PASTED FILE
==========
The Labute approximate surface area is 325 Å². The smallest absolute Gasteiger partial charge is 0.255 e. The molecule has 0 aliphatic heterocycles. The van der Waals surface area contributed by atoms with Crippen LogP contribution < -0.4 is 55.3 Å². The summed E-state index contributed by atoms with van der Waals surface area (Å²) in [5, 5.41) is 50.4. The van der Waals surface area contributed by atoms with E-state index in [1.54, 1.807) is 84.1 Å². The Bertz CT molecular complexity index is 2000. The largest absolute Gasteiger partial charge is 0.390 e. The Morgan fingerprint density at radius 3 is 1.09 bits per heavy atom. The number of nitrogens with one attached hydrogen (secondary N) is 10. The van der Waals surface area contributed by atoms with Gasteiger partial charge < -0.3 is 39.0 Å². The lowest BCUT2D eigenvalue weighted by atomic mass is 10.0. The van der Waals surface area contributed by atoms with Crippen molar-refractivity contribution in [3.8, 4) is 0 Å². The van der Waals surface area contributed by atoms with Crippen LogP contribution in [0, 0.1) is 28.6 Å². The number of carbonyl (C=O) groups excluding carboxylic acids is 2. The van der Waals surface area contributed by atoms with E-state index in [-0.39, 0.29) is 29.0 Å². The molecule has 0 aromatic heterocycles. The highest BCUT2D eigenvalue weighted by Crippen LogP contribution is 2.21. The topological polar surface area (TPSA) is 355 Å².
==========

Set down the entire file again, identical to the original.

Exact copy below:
The Labute approximate surface area is 325 Å². The smallest absolute Gasteiger partial charge is 0.255 e. The molecule has 0 aliphatic heterocycles. The van der Waals surface area contributed by atoms with Crippen LogP contribution < -0.4 is 55.3 Å². The summed E-state index contributed by atoms with van der Waals surface area (Å²) in [5, 5.41) is 50.4. The van der Waals surface area contributed by atoms with E-state index in [1.54, 1.807) is 84.1 Å². The Bertz CT molecular complexity index is 2000. The largest absolute Gasteiger partial charge is 0.390 e. The Morgan fingerprint density at radius 3 is 1.09 bits per heavy atom. The number of nitrogens with one attached hydrogen (secondary N) is 10. The van der Waals surface area contributed by atoms with Gasteiger partial charge < -0.3 is 39.0 Å². The lowest BCUT2D eigenvalue weighted by atomic mass is 10.0. The van der Waals surface area contributed by atoms with Crippen molar-refractivity contribution in [3.8, 4) is 0 Å². The van der Waals surface area contributed by atoms with Crippen LogP contribution in [0, 0.1) is 28.6 Å². The number of carbonyl (C=O) groups excluding carboxylic acids is 2. The van der Waals surface area contributed by atoms with E-state index in [-0.39, 0.29) is 29.0 Å². The molecule has 0 aromatic heterocycles. The highest BCUT2D eigenvalue weighted by Crippen LogP contribution is 2.21. The topological polar surface area (TPSA) is 355 Å².